The Ukraine War Has Putin Making Some Bad Decisions: Don’t bother reading Russian President Putin’s speech announcing the Russian Federation’s annexation of four Ukrainian provinces occupied by Russian troops. It’s the same old mishmash of bad history, lunatic ravings, fascist Russian rhetoric, and wishful thinking that Russia’s dictator has been mouthing for years.
There’s no point in pointing out—again—the obvious: that the whole procedure, like Putin’s regime, is a violation of international law and common decency.
If you thought Putin would someday abandon his never-never land and return to reality, this speech would do nothing to encourage your delusions.
The speech is important for what it portends. That’s quite a lot, and none of it is good for Putin or his Russia.
First, Putin has effectively made any negotiations with Ukraine impossible. Since the occupied territories are now “part” of Russia and will, according to him, remain so forever, any chance of a compromise involving territorial concessions has turned to zero. The only thing to talk about is capitulation—either Ukraine’s or, what is far more likely, Russia’s.
Second, the annexation will only enhance the Russian population’s disillusionment with and sense of betrayal by Putin. Naturally, he’s hoping for the opposite effect—that Russians will now rally around the flag and lay down their lives for devastated territories with hostile populations and next to no emotional meaning for them. Crimea’s annexation resonated positively with many Russians. Their enthusiasm for the Donetsk and Luhansk entities was markedly cooler. Their desire to ingather Kherson and Zaporizhzhya provinces at the cost of their lives will be smaller still.
In effect, Putin has confronted Russians with the following choice: die for meaningless lands or oppose me and risk being arrested. Some Russians will follow their political culture’s infatuation with death and opt for the first option; most, such as the 300,000 Russians who have already fled their country in the last week to avoid being mobilized testify, will not. Needless to say, with this level of military elan, the war will not go well for Putin.
Third, Putin has made it significantly more difficult for his successor to conclude the war. If the Ukrainian success in liberating their occupied territories continues—as it will—it’s perfectly possible that they will recapture most of Luhansk and Kherson provinces and much of Donetsk and Zaporizhzhya provinces and Crimea within the next few months. That’ll be a body blow that Putin will be unlikely to survive. His successors may very well want to conclude peace by officially agreeing to cede some territory. But the Russian Constitution won’t let them, as it has no provisions for such an eventuality. This means that the war will continue, sanctions will remain in place, and Russia’s transformation into a third-world country with a lousy army and the bomb will continue apace.
By the way, the illegal annexation of these territories does not make Putin’s turn to nuclear weapons more likely. If he does something that criminal and that stupid, it will be for whatever lunatic reasons that motivate him and not because Ukrainian troops would be supposedly “violating” Russian sovereignty.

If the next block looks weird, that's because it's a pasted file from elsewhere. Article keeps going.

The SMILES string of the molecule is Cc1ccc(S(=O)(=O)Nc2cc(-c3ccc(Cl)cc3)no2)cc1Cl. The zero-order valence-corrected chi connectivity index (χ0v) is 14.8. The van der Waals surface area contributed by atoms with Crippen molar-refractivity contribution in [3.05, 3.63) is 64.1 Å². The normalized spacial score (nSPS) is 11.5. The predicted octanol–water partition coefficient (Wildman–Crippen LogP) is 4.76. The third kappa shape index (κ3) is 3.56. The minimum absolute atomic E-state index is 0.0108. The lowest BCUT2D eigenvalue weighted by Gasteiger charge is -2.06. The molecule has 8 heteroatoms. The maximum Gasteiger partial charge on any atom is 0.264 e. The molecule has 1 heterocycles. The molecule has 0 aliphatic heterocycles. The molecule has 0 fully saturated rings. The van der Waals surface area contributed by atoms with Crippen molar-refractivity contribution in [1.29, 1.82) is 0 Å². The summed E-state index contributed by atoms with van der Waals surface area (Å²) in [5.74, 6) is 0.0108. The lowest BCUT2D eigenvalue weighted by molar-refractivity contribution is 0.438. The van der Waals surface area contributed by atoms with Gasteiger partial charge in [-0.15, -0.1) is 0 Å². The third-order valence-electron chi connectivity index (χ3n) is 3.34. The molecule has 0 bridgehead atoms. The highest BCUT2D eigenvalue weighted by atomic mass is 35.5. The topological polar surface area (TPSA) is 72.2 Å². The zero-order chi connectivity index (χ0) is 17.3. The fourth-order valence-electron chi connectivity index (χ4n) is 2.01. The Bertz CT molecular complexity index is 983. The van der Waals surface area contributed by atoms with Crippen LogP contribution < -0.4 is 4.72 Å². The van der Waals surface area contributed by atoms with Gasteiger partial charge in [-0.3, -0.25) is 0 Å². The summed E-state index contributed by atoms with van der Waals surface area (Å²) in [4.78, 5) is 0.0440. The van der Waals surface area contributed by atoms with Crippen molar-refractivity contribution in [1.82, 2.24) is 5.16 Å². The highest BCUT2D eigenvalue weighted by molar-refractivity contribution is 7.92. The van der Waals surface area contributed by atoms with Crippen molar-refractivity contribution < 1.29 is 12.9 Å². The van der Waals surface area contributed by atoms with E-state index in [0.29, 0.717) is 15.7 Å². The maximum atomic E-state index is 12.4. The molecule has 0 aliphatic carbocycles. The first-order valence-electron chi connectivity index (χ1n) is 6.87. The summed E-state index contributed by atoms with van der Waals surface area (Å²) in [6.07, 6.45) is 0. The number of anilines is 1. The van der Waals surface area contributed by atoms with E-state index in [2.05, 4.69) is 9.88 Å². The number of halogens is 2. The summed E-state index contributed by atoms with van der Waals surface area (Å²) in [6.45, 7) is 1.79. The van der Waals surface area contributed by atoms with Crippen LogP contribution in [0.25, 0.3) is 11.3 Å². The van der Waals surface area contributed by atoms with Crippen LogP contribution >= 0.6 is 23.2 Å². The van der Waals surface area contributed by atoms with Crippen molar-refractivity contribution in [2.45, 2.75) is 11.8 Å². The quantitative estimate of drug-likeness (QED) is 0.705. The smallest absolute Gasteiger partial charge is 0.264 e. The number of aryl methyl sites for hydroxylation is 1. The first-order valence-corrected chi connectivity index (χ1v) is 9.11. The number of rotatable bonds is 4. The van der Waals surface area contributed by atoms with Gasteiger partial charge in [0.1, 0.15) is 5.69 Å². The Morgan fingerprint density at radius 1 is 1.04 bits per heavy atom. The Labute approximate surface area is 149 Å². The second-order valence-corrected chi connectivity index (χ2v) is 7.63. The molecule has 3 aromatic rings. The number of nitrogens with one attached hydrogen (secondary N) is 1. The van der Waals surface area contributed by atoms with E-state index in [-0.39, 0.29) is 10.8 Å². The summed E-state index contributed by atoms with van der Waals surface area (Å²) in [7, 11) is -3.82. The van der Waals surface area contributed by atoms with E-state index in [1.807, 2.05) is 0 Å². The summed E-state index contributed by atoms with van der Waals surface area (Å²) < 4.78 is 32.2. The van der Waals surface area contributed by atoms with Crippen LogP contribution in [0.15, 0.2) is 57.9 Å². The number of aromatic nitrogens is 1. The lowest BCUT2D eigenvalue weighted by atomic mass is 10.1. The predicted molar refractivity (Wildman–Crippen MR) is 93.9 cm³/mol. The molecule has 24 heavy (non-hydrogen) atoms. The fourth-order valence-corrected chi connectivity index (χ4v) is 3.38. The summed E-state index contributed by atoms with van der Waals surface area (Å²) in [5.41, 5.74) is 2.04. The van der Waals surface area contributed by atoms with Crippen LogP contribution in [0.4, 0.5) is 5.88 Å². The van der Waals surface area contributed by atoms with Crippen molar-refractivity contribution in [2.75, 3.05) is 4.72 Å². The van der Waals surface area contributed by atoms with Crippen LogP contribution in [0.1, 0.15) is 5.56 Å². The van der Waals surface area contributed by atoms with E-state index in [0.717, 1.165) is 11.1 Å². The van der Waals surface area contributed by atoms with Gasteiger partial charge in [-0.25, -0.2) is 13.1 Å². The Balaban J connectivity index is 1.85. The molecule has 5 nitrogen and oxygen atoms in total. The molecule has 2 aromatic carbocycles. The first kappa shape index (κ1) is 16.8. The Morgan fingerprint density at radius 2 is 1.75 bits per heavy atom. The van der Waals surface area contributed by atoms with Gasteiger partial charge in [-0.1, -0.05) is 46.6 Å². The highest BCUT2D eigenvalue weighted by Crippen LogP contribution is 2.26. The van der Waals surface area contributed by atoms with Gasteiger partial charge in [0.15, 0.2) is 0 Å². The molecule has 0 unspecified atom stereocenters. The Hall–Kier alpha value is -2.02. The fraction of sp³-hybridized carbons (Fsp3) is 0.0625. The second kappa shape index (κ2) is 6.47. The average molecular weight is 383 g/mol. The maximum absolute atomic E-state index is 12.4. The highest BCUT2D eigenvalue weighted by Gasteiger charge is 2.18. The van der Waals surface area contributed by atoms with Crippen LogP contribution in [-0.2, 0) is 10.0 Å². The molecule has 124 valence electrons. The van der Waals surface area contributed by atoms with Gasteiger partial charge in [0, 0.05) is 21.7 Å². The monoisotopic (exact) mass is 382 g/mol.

Fourth, and most importantly, Putin signed the Russian Federation’s death warrant. Since all it takes for secession and annexation to take place is some illegal “referendum” (held at gunpoint and in the absence of most of the region’s inhabitants no less) that supposedly reflects the will of the people, there is nothing to stop the Russian Federation’s non-Russian political entities—22 autonomous republics, four autonomous districts, and one autonomous province—to declare independence. Back in the 1990s, a “parade of sovereignties” swept Russia as Russian and non-Russian political entities declared autonomy. Expect another such parade to take place shortly. Yakuts, Buryats, Chechens, and Dagestanis have already taken to the streets to protest Putin’s mobilization. Others will get on the bandwagon as the war continues, Russian territorial and human losses increase, and the old man in his bunker is increasingly blamed for destroying his country.
Once again, Putin, the chronic bumbler, has bumbled. And this time, Russia’s permanent humiliation, systemic collapse, and civilizational disappearance are likely to be the unavoidable consequences.
Expert Biography: Now a 1945 Contributing Editor, Dr. Alexander Motyl is a professor of political science at Rutgers-Newark. A specialist on Ukraine, Russia, and the USSR, and on nationalism, revolutions, empires, and theory, he is the author of 10 books of nonfiction, including Pidsumky imperii (2009); Puti imperii (2004); Imperial Ends: The Decay, Collapse, and Revival of Empires (2001); Revolutions, Nations, Empires: Conceptual Limits and Theoretical Possibilities (1999); Dilemmas of Independence: Ukraine after Totalitarianism (1993); and The Turn to the Right: The Ideological Origins and Development of Ukrainian Nationalism, 1919–1929 (1980); the editor of 15 volumes, including The Encyclopedia of Nationalism (2000) and The Holodomor Reader (2012); and a contributor of dozens of articles to academic and policy journals, newspaper op-ed pages, and magazines. He also has a weekly blog, “Ukraine’s Orange Blues.”